Unless you’ve been living under a rock, you know that Debbie Reynolds passed away in December, one day after her daughter Carrie Fisher. If you didn’t know that – thank you for making Kneel Before Pop your first destination out of the cave.
Debbie Reynolds was probably most famous as Kathy Selden in Singin’ in the Rain. I hadn’t seen it, so after the news of her passing I decided to watch it. I went in knowing very tiny tidbits – I knew that Debbie Reynolds and Gene Kelly were in it, I vaguely remembered something about Gene Kelly was a bit of a tyrant backstage, and of course I knew about the iconic scene where he is singing in the rain. But I didn’t know anything of the plot.
I came to find out that this is a perfect movie for me. It’s about old school Hollywood, I mean even more so than 1952 when it was released. It was set in the 1920s, when silent movies were becoming talkies.
Gene Kelly’s character Don Lockwood, is a famous silent movie actor, who is in a sham for publicity only relationship with Lina Lamont (Jean Hagen). The opening scene includes caricatures of famous celebrities walking the red carpet at the Chinese Theatre in a hilarious satirical way. Dora Bailey (a caricature of Louella Parsons) says of an actress and her royal husband walking the red carpet (based on Pola Negri and Gloria Swanson both of whom married royalty);
They’ve been married two months already, but still as happy as newlyweds
After watching it, I can confirm that Singin’ in the Rain is the best musical I have ever seen. It was surprisingly funny, I really wasn’t expecting that. The music is great, the plot speaks to my personal interest in pop culture and references perfectly. The choreography – orchestrated in part by Gene Kelly himself was energetic, and fun. Debbie Reynolds, the catalyst for me watching this movie was great – even though she had no dance training prior. Gene Kelly actually upset Debbie Reynolds during production (I told you he was a tyrant) about her lack of training in dance. Frank Sinatra found her crying on set, and personally helped her to become a better dancer.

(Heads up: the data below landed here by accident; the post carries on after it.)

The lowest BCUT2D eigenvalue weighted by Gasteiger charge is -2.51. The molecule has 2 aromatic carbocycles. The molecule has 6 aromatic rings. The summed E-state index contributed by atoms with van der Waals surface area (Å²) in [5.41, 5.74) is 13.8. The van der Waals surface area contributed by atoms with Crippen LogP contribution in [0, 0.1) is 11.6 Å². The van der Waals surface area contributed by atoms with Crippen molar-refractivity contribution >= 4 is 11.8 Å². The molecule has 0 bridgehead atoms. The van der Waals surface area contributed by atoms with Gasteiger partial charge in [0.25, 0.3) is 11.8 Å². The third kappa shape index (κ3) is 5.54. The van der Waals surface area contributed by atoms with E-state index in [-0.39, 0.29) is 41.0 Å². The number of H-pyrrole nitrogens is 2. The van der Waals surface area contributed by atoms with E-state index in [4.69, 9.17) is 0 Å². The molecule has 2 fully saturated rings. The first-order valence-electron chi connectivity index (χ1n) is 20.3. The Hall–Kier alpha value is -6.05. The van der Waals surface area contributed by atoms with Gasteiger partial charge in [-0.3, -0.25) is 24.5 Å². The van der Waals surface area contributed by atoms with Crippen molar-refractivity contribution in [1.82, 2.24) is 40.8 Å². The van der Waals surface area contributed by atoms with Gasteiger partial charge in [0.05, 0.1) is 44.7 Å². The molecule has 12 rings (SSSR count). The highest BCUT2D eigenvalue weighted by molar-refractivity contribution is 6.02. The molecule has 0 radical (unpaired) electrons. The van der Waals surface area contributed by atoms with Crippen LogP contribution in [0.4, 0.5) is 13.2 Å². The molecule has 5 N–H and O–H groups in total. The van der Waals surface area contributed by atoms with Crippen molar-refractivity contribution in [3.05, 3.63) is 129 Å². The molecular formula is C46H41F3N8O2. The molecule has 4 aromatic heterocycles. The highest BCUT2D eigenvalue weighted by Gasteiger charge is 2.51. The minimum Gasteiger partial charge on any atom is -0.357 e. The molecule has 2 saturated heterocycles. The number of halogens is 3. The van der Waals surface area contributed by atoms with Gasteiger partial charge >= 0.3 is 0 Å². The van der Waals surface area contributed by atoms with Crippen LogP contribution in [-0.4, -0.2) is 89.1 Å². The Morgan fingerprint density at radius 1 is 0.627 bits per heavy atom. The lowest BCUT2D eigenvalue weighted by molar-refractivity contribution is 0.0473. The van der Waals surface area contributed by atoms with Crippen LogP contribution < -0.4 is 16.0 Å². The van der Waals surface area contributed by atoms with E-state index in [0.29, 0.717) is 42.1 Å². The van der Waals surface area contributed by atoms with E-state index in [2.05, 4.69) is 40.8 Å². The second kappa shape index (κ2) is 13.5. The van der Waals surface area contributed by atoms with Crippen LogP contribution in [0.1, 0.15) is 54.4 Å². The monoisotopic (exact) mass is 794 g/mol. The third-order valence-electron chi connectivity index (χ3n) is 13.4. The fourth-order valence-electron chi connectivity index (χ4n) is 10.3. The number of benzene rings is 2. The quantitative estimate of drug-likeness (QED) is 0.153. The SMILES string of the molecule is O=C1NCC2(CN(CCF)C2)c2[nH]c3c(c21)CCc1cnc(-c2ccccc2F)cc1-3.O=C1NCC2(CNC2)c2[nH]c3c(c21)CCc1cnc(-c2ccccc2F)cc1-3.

The Make ‘Em Laugh scene is my favourite scene of the movie, but also one of my favourites of any movie.
Donald O’Connor worked so hard to bring this to life (he spent days in bed after filming because it was so taxing on his body), but it will be a part of cinema history forever I’m sure.
The following might be spoilers, if you haven’t seen Singin’ in the Rain yet (geez it’s 65 years old, who hasn’t seen it yet?) you might want to come back after you’ve watched it to read the rest of the post.
In Would You, Debbie Reynolds’ character is dubbing the voice of Jean Hagen, as the character’s voice is shrill and awful. In reality Jean Hagen had a beautiful voice, so they actually had Jean Hagen speaking instead of Debbie Reynolds. So bizarrely, Jean Hagen was dubbing for Debbie Reynolds who was dubbing for Jean Hagen.
There is a strange ballet sequence that goes on for far too long at the end, which really stopped the momentum and didn’t seem in keeping with the rest of the movie. I still enjoyed the movie greatly despite that.
Singin’ in the Rain is a classic for a reason it turns out. The music, choreography, characters, humour all blend perfectly to make one fantastic movie.